Leader Emergence in Self-Managed Teams as Explained by Surface- and Deep-Level Leader Traits
Lacerenza, Christina Noelle
Doctor of Philosophy
Leadership structures are flattening across organizations and teams, and according to Deloitte, the number one workforce trend of 2016 includes a shift from using traditional teams (whereby leadership and team member roles are clearly defined upon team inception) to self-managed teams (Kaplan et al., 2016). In comparison to traditional teams, self-managed teams do not have a designated leader upon team inception; instead, leaders come to fruition organically through a process deemed leader emergence (Humphrey, Hollenbeck, Meyer, & Ilgen, 2007). This process represents one that is bottom-up (i.e., leader(s) emerge from the team), rather than top-down, and is inherently ill-defined and flat. Accordingly, leadership is often dynamic and distributed on self-managed teams (Denis, Langley, & Sergi, 2012). Furthermore, this leadership structure is often referred to as shared leadership or leadership in the plural (Pearce & Conger, 2003; Denis et al., 2012). When effective, this type of leadership lends itself to increases among a host of desired team outcomes, including innovation, creativity, and performance (e.g., D’Innocenzo, Mathieu, & Kukenberger, 2016; DeSouza & Klein, 1995; Hoch, 2013). Because the underpinnings of leadership within self-managed teams differs from that of traditional hierarchical leadership, it is necessary to conduct empirical research within this domain to fully understand its underlying processes. It is possible that inputs, processes, and outcomes that makeup traditional leadership structures do not operate in a similar manner for self-managed teams. Moreover, the heightened use of self-managed teams bolsters this need for empirical research within this domain. Researchers have begun to scratch the surface regarding predictors of emergent leadership within self-managed teams (e.g., Ensari, Riggio, Christian, & Carslaw, 2011); however, a large portion of research conducted is cross-sectional using samples that might not generalize (e.g., teams working together for a few hours). Furthermore, researchers have recently called for more longitudinal research on self-managed teams (e.g., Kalish & Luria, 2016). In response, the current study investigates the process of leader emergence within self-managed, engineering product-development teams over the course of 16 weeks. Drawing from implicit leadership theory (Lord & Hall, 2003; Shondrick & Lord, 2010), social role theory (Berdhal, 1996), diversity theory (Harrison, Price, & Bell, 1998; Harrison, Price, Gavin, & Florey, 2002) and relevant empirical research on leader emergence and individual differences (e.g., Barrick, Patton, & Haugland, 2000; Bergman et al., 2014; Deuling et al., 2011; Kalish & Luria, 2016), I argue that the criteria utilized to identify leader emergence changes throughout a team’s lifecycle. In particular, during initial stages, surface-level leader traits predict leader emergence, but over time this effect diminishes and deep-level leader traits are leveraged. Results from two samples provide preliminary evidence of this notion. Assertiveness, a surface-level leader trait, predicted initial leader emergence; however, the variance explained was shared with grit-perseverance, a deep-level leader trait. In contrast, lagged leader emergence was only predicted by grit-perseverance. Supplemental analyses indicated that grit-perseverance predicted leader emergence and effectiveness above and beyond conscientiousness, indicating that the explanatory power of this deep-level leader trait may be more than originally anticipated.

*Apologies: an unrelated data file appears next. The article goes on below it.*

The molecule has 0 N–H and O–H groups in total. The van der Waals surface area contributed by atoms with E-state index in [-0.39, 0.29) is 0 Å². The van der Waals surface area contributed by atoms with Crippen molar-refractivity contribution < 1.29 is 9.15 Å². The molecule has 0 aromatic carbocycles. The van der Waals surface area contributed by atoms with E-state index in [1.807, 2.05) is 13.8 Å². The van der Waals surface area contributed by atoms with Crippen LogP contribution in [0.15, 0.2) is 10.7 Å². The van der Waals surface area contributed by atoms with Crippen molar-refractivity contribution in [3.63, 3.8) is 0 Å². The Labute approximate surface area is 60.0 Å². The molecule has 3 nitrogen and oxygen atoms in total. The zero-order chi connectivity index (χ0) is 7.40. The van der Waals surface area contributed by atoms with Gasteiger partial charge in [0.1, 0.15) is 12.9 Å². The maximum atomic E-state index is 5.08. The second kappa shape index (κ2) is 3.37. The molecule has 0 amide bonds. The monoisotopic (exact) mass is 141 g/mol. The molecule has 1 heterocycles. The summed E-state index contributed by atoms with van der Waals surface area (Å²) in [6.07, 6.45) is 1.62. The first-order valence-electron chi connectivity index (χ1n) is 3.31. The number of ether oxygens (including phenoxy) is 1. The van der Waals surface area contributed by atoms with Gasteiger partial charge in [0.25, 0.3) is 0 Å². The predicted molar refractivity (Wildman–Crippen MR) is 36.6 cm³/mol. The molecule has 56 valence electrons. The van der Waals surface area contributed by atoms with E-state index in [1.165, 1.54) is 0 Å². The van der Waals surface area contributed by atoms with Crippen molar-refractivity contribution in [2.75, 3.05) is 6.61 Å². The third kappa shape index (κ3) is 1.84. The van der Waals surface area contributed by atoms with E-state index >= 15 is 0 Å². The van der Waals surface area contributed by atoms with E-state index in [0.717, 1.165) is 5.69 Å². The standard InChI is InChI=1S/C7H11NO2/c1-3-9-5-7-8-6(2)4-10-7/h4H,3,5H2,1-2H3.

Grit; leadership; teams